The Census 2001 Summary theme figures and rankings provide counts and rankings on aspects of a topic for each local authority in England and Wales. Each local authority has an England and Wales ranking, and local authorities are also grouped into Government Office Regions to provide a regional ranking. The counts and rankings are based on figures from the Key Statistics for local authorities in England and Wales which was originally released in February 2003.
Experience of Irish culture and heritage by adults in Northern Ireland: Findings from the Continuous Household Survey (CHS)
Department: Culture, Arts and Leisure (Northern Ireland)
This biennial series of publications provides information on adults aged 16 years and over and their experience of Irish culture and heritage.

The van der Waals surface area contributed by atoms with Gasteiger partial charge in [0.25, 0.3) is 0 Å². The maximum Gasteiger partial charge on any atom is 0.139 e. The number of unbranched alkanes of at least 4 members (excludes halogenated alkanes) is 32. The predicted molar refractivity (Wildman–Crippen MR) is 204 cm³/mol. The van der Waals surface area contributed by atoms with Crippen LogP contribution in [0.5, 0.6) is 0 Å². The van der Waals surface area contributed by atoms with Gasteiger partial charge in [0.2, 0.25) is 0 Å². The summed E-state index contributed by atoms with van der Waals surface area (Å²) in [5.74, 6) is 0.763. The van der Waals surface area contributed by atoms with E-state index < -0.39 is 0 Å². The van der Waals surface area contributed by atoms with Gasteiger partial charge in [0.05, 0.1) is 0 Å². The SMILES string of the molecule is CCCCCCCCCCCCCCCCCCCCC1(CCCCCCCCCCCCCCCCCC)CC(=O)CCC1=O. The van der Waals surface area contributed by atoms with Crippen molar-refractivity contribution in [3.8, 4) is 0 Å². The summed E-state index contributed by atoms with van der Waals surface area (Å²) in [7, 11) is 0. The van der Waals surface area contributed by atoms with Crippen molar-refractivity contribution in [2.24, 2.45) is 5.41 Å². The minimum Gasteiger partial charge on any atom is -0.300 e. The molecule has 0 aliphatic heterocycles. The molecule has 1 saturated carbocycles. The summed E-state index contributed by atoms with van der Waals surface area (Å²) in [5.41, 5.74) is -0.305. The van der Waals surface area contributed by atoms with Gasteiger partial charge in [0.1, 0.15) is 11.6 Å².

Focus on Wales: Its people
Department: Office for National Statistics
Overview of the people of Wales, looking at their characteristics, sense of national identity, ethnic diversity and Welsh language skills.
Modern Foreign Languages in Schools in Wales
Department: Welsh Government
Statistical bulletin examining the available data on examination entry and performance in modern foreign languages GCSE (not including short course GCSE) and A levels.
Public Attitudes towards the Irish Language in Northern Ireland
Department: Culture, Arts and Leisure (Northern Ireland)
This publication presents findings from the Omnibus Survey in relation to the attitudes of adults aged 16 and over in Northern Ireland towards the Irish Language.
Public Views on Ulster-Scots Culture, Heritage and Language in Northern Ireland Findings from the Northern Ireland Omnibus Survey April 2010
Department: Culture, Arts and Leisure (Northern Ireland)
Providing views on Ulster-Scots culture, heritage and language in Northern Ireland
The Experience of Ulster-Scots culture and heritage by adults in Northern Ireland: Findings from the Continuous Household Survey (CHS)